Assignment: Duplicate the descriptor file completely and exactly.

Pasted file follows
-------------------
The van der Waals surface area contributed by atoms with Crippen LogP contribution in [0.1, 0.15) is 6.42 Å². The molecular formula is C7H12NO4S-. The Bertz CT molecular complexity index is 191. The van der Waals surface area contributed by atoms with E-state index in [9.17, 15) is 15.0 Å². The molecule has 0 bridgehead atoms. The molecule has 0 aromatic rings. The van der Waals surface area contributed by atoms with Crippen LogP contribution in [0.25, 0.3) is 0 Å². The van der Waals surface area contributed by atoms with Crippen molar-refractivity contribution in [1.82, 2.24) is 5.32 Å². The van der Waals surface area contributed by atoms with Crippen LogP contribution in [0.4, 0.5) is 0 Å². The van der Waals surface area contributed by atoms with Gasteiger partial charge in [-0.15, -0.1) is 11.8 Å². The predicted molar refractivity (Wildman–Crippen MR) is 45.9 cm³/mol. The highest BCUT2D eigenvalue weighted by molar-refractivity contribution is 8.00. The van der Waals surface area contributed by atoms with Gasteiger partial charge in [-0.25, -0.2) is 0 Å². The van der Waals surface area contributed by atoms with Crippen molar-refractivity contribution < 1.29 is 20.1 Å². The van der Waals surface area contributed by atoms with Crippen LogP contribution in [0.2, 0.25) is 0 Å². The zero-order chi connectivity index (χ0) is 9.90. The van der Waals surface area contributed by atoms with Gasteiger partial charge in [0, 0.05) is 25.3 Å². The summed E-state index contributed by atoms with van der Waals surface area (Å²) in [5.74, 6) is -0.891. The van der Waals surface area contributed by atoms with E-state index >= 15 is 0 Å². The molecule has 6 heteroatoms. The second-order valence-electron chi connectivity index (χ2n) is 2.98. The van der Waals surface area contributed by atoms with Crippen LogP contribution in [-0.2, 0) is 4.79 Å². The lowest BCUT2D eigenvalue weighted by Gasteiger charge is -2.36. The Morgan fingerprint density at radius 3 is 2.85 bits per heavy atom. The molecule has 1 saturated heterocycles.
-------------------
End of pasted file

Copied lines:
The van der Waals surface area contributed by atoms with Crippen LogP contribution in [0.1, 0.15) is 6.42 Å². The molecular formula is C7H12NO4S-. The Bertz CT molecular complexity index is 191. The van der Waals surface area contributed by atoms with E-state index in [9.17, 15) is 15.0 Å². The molecule has 0 bridgehead atoms. The molecule has 0 aromatic rings. The van der Waals surface area contributed by atoms with Crippen LogP contribution in [0.25, 0.3) is 0 Å². The van der Waals surface area contributed by atoms with Crippen molar-refractivity contribution in [1.82, 2.24) is 5.32 Å². The van der Waals surface area contributed by atoms with Crippen LogP contribution in [0.4, 0.5) is 0 Å². The van der Waals surface area contributed by atoms with Gasteiger partial charge in [-0.15, -0.1) is 11.8 Å². The predicted molar refractivity (Wildman–Crippen MR) is 45.9 cm³/mol. The highest BCUT2D eigenvalue weighted by molar-refractivity contribution is 8.00. The van der Waals surface area contributed by atoms with Gasteiger partial charge in [-0.25, -0.2) is 0 Å². The van der Waals surface area contributed by atoms with Crippen molar-refractivity contribution < 1.29 is 20.1 Å². The van der Waals surface area contributed by atoms with Crippen LogP contribution in [0.2, 0.25) is 0 Å². The zero-order chi connectivity index (χ0) is 9.90. The van der Waals surface area contributed by atoms with Gasteiger partial charge in [0, 0.05) is 25.3 Å². The summed E-state index contributed by atoms with van der Waals surface area (Å²) in [5.74, 6) is -0.891. The van der Waals surface area contributed by atoms with E-state index >= 15 is 0 Å². The molecule has 6 heteroatoms. The second-order valence-electron chi connectivity index (χ2n) is 2.98. The van der Waals surface area contributed by atoms with Crippen LogP contribution in [-0.2, 0) is 4.79 Å². The lowest BCUT2D eigenvalue weighted by Gasteiger charge is -2.36. The Morgan fingerprint density at radius 3 is 2.85 bits per heavy atom. The molecule has 1 saturated heterocycles.